“These laws ruined lives, absolutely ruined lives. The bare minimum at this stage that the State could do would be to try and undo some of that wrong by removing the convictions.”

Long told The Journal that while it’s welcome the working group is due to send a progress report this month, the process should be prioritised and now “drawn out”.

He said Ireland should learn from Northern Ireland and not make the process of exoneration “too onerous” on individuals. Only a very small number of men have appealed for pardons in Northern Ireland since the option was opened to them in recent years, and a number have had their applications turned down.

The process should not be made too onerous, and we don’t want to re-traumatise people either, we should make it easy for them. If a person has a conviction for an activity that would not be illegal today, then it should be completely and utterly removed from their record.

Long said developments in the UK this week are “very welcome” and he hopes Ireland follows suit.

There is clearly momentum around this issue, and that’s important because grave, grave injustices were carried out. It’s also fairly recent, we’re not talking hundreds of years ago, homosexuality was only decriminalised here in 1993.

Long said the apology by the Justice Minister Charlie Flanagan to gay people in 2018 was had “huge symbolic value” but now the Government must move to fully exonerate those affected.

He said people who were convicted under since-repealed laws did nothing wrong and should not have to acknowledge they have criminal convictions in circumstances such as when applying for a job or voluntary role.

“The logical follow-on from the State apology would be exoneration. Let’s call it what it was: State-sanctioned homophobia. Nobody, literally nobody, in this day and age should have such homophobic convictions on their records today.”

UK plans

Announcing plans in the UK this week, Patel said more people would have convictions for same-sex sexual activity wiped from their records, as she sought to expand the Government’s Disregards and Pardons scheme from a narrow set of laws.

Currently, just nine former offences are included on a specified list which the Home Office said “largely focused on the repealed offences of buggery and gross indecency between men”.

If someone had been convicted of a crime under these now scrapped laws, they can apply to have it disregarded – wiped from their criminal record and not be required to be disclosed.

But an amendment to the Police, Crime, Sentencing and Courts Bill will broaden the criteria to include any repealed or abolished civilian or military offence that was imposed on someone purely for, or due to, consensual same-sex sexual activity.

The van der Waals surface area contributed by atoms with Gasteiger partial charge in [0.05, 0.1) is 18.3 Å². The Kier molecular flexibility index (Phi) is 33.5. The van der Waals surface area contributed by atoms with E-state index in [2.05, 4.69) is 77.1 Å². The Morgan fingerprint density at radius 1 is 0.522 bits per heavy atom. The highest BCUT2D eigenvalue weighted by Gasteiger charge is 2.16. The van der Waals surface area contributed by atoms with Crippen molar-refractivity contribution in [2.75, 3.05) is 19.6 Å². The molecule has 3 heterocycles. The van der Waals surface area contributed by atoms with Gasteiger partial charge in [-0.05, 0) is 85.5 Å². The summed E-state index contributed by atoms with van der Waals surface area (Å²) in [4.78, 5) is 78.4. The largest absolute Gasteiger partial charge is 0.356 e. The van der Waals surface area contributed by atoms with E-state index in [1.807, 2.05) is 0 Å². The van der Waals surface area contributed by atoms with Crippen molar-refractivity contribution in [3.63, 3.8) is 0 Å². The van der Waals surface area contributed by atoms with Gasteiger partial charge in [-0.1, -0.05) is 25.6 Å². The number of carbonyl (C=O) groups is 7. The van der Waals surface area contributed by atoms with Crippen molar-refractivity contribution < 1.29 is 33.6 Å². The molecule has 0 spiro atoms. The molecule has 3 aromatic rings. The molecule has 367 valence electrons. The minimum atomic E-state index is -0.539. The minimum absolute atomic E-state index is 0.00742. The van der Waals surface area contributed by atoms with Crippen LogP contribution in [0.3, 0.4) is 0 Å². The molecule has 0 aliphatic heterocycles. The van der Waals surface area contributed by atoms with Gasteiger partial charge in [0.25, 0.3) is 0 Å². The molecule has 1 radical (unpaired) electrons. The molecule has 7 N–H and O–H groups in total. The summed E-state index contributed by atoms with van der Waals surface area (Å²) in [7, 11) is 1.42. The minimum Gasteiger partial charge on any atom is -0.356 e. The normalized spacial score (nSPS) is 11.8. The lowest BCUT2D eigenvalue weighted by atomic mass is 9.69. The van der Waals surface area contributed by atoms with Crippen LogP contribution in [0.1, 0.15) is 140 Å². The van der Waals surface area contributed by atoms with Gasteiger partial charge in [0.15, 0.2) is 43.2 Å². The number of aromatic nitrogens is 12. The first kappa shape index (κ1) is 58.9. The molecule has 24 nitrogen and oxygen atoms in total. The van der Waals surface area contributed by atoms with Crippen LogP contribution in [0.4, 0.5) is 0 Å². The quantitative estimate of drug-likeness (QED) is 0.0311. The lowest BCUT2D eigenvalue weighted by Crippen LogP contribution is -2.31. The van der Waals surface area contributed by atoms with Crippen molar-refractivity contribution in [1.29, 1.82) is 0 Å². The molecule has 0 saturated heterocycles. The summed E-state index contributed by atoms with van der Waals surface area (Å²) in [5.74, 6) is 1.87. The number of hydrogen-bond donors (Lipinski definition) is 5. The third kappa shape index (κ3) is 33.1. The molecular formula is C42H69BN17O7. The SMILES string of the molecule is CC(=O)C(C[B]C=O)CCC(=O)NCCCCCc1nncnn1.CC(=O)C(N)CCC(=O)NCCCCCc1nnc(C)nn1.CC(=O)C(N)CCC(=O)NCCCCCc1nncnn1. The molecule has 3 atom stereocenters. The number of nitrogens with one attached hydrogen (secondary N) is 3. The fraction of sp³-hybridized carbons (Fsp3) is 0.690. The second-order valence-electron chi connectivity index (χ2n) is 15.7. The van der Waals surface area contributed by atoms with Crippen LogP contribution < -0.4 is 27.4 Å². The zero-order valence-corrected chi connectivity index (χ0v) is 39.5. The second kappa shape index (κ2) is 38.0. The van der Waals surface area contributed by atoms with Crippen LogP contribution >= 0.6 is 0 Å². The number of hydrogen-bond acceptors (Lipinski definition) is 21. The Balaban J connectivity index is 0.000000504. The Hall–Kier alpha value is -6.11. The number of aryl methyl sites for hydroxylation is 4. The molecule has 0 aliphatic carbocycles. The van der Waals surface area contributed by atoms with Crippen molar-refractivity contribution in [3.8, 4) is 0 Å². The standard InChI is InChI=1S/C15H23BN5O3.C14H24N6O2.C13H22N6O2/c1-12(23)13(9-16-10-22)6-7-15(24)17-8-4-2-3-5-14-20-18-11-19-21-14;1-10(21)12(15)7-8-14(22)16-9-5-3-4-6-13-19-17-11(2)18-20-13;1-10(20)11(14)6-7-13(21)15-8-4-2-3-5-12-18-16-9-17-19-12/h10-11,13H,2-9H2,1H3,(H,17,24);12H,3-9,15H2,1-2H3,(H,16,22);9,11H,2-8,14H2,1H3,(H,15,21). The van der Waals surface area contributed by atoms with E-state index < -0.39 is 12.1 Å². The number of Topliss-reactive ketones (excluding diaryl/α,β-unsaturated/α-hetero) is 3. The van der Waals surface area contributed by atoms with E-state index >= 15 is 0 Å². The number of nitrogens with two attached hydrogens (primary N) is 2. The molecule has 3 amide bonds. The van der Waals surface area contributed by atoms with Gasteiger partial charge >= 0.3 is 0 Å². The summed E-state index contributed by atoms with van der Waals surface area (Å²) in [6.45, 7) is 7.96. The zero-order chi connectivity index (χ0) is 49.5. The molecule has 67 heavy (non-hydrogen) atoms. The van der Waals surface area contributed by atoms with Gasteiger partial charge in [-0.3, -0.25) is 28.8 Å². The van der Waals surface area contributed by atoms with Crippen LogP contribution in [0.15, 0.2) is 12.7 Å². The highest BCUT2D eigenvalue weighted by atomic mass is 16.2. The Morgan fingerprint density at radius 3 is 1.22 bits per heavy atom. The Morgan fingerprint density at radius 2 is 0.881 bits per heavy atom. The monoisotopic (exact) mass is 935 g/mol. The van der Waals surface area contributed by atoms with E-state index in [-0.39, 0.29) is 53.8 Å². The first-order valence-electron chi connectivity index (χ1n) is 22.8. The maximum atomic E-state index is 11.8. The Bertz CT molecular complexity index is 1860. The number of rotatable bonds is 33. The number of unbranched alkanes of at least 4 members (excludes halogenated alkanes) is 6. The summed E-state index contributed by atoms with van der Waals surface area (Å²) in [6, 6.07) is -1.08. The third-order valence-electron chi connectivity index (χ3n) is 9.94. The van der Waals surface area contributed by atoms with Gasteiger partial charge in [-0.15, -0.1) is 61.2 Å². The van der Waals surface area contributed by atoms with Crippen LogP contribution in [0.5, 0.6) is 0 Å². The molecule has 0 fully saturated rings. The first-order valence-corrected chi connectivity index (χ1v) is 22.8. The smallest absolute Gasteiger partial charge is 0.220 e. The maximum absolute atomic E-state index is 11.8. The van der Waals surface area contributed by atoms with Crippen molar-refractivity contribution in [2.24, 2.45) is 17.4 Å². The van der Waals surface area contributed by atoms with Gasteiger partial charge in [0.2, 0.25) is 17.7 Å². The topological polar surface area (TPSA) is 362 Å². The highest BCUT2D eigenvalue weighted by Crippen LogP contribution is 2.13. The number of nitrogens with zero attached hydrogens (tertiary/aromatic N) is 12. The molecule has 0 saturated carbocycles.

All those whose cautions and convictions are disregarded under the scheme will also receive an automatic pardon, and anyone who has died before the changes came into place – or up to 12 months afterwards – will be posthumously pardoned.

Patel said: “It is only right that where offences have been abolished, convictions for consensual activity between same-sex partners should be disregarded too.

“I hope that expanding the pardons and disregards scheme will go some way to righting the wrongs of the past and to reassuring members of the LGBT community that Britain is one of the safest places in the world to call home.”

She thanked peers Michael Cashman, a member of the House of Lords and former MEP, and others for their long-running campaign calling for exoneration.

2.22600669 Michael Cashman, who has campaigned on the issue for years in the UK PA Images PA Images

In a statement to the PA news agency Cashman; Alistair Cooke, also a member of the House of Lords; and Professor Paul Johnson welcomed the news.

“For five years, the three of us have been working together on behalf of gay people in the armed forces and in civilian life, who suffered grave injustice because of cruel laws which discriminated against them in the past.

“Now that Parliament has repealed those laws, it has a duty to wipe away the terrible stains which they placed, quite wrongly, on the reputations of countless gay people over the centuries.

“The existing legal arrangements to do this are too narrowly drawn. Many gay people who were the victims of past injustice are excluded from them. This is particularly true of individuals in our armed forces, brave people whose careers serving our country were suddenly destroyed.

The men said they are “delighted” their long campaign “will at last bring many gay people, both living and deceased, the restitution they deserve”.

The Home Office said conditions would still need to be met in order for a disregard and pardon to be granted, including that anyone else involved must have been aged 16 or over and the sexual activity must not constitute an offence today.

Similar exonerations have occurred in Germany, Canada and parts of Australia.

Contains reporting from PA